The New York Times reports: Nisrine kept teaching school for months as the siege tightened around the Syrian town of Madaya, but had to give up a few weeks ago when her students got too weak to walk to class. A local medic has been surviving on the rehydration salts he gives patients, while a business school graduate picks grass to make soup for his 70-year-old father, consulting shepherds about which ones their long-since-slaughtered flocks liked best.
A dozen women waited anxiously in their doorways one recent evening as an antigovernment activist named Firas trudged slowly up their street handing out small batches of smuggled bulgur wheat.
Firas, though, was in shock. He had taken a meal to the house of Suleiman Fares, 63 and bone-thin, in hopes of saving his life, only to find him already dead. Frustrated, Firas declared that far to the north, rebels allied with those in Madaya ought to resume shelling two pro-government towns — towns full of civilians who are also suffering, tit for tat, a siege from the other side.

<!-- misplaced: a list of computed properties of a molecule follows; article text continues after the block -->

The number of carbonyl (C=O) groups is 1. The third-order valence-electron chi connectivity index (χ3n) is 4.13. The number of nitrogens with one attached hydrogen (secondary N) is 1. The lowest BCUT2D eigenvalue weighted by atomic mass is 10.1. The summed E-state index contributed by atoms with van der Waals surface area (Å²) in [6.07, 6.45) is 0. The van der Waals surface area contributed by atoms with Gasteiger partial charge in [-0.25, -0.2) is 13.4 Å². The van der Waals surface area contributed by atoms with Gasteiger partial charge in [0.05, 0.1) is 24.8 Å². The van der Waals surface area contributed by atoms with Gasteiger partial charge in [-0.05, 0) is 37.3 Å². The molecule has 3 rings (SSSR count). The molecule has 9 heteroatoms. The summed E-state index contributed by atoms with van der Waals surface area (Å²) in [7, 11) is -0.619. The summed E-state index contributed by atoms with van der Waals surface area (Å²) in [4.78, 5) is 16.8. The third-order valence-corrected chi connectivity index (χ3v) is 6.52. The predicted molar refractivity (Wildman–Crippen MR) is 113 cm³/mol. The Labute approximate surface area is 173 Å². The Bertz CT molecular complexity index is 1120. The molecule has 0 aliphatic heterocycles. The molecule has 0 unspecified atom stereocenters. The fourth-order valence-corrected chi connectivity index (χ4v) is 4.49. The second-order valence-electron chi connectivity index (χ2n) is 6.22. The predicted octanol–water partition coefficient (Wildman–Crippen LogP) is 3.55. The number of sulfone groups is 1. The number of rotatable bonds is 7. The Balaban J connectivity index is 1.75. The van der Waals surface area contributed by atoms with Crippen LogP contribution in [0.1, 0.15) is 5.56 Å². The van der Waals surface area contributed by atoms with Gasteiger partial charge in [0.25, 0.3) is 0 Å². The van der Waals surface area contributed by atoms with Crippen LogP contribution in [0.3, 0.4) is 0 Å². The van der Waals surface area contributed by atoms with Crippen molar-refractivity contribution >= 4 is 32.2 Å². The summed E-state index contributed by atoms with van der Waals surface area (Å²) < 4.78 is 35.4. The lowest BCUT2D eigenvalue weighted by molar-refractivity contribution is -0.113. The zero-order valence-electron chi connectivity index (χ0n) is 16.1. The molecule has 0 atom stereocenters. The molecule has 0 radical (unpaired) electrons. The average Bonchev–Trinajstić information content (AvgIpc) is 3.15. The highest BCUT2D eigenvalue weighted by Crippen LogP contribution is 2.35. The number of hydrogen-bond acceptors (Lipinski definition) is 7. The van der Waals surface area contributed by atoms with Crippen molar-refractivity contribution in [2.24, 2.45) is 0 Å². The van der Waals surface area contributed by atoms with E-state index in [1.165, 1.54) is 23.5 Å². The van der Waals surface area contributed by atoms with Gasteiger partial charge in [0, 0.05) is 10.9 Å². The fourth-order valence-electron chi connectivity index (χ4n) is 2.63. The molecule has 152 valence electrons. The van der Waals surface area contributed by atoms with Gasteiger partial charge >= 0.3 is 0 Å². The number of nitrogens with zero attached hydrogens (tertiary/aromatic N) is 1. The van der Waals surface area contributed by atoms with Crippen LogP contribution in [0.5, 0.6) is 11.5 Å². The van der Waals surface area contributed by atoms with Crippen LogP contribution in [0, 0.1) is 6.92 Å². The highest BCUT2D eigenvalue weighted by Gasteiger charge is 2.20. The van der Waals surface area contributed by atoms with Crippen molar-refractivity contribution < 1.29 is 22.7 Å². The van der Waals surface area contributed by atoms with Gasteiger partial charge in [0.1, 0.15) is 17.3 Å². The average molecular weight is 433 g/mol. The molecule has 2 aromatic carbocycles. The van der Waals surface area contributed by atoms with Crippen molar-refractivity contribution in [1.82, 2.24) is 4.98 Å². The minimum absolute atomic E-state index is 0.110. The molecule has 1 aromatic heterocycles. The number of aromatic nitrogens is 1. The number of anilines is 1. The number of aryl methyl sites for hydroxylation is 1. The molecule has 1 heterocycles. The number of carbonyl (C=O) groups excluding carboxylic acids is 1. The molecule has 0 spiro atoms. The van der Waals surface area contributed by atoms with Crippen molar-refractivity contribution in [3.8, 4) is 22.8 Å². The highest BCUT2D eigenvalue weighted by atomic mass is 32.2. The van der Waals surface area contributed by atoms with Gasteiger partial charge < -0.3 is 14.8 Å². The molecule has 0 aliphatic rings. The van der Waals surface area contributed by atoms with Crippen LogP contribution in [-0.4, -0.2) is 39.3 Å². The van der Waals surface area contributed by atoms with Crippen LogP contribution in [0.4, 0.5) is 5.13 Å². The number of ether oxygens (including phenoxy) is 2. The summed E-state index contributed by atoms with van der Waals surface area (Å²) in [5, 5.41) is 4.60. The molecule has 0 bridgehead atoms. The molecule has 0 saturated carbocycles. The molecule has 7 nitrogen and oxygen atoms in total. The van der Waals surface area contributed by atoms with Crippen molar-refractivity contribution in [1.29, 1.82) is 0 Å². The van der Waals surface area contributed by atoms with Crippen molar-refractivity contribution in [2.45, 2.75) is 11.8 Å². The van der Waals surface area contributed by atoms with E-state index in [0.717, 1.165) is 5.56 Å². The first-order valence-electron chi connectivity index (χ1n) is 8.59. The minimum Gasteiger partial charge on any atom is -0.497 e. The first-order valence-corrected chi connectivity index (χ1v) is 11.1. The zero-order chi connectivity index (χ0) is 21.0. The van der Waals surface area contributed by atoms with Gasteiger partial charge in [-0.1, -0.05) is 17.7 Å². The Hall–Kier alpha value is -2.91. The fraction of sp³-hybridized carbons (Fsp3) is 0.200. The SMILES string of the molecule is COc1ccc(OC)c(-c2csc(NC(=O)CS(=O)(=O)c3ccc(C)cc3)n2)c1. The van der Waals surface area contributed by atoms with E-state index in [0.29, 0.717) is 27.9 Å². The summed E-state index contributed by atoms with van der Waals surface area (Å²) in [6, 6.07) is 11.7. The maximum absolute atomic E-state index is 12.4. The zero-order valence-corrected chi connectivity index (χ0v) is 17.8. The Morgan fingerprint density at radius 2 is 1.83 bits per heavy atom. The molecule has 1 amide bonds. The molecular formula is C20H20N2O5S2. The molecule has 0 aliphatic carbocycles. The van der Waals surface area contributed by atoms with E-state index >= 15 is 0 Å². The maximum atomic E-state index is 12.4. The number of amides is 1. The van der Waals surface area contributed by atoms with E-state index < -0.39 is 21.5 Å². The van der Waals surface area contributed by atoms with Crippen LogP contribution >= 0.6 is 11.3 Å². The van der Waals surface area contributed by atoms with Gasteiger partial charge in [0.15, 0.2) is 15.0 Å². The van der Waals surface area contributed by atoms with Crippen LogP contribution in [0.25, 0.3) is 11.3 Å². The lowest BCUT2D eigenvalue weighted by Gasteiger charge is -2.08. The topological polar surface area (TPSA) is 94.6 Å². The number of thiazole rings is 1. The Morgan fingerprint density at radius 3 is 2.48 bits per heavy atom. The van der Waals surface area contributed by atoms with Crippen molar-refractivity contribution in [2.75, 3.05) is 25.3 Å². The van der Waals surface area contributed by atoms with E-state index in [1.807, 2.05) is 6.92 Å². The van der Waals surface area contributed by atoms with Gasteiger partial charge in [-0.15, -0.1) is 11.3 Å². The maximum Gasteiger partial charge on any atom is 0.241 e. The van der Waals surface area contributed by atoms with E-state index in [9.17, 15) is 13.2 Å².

“Better to die fighting,” he said that night in one of a series of recent telephone interviews, “than to starve.”
The people of Madaya and neighboring Zabadani have tried, since the siege by pro-government forces began in July, to keep society functioning and adjust to their surreal new set of dynamics. There is the black market across blockade lines, for instance, and the quiet or unexpected ways this type of warfare can kill: heart attacks, stillbirths, a step on a land mine while foraging for food.
And there is the relentless physical and psychological contraction of their communities, only an hour’s drive from Damascus, Syria, and two from Beirut yet suddenly sealed off from the outside world. [Continue reading…]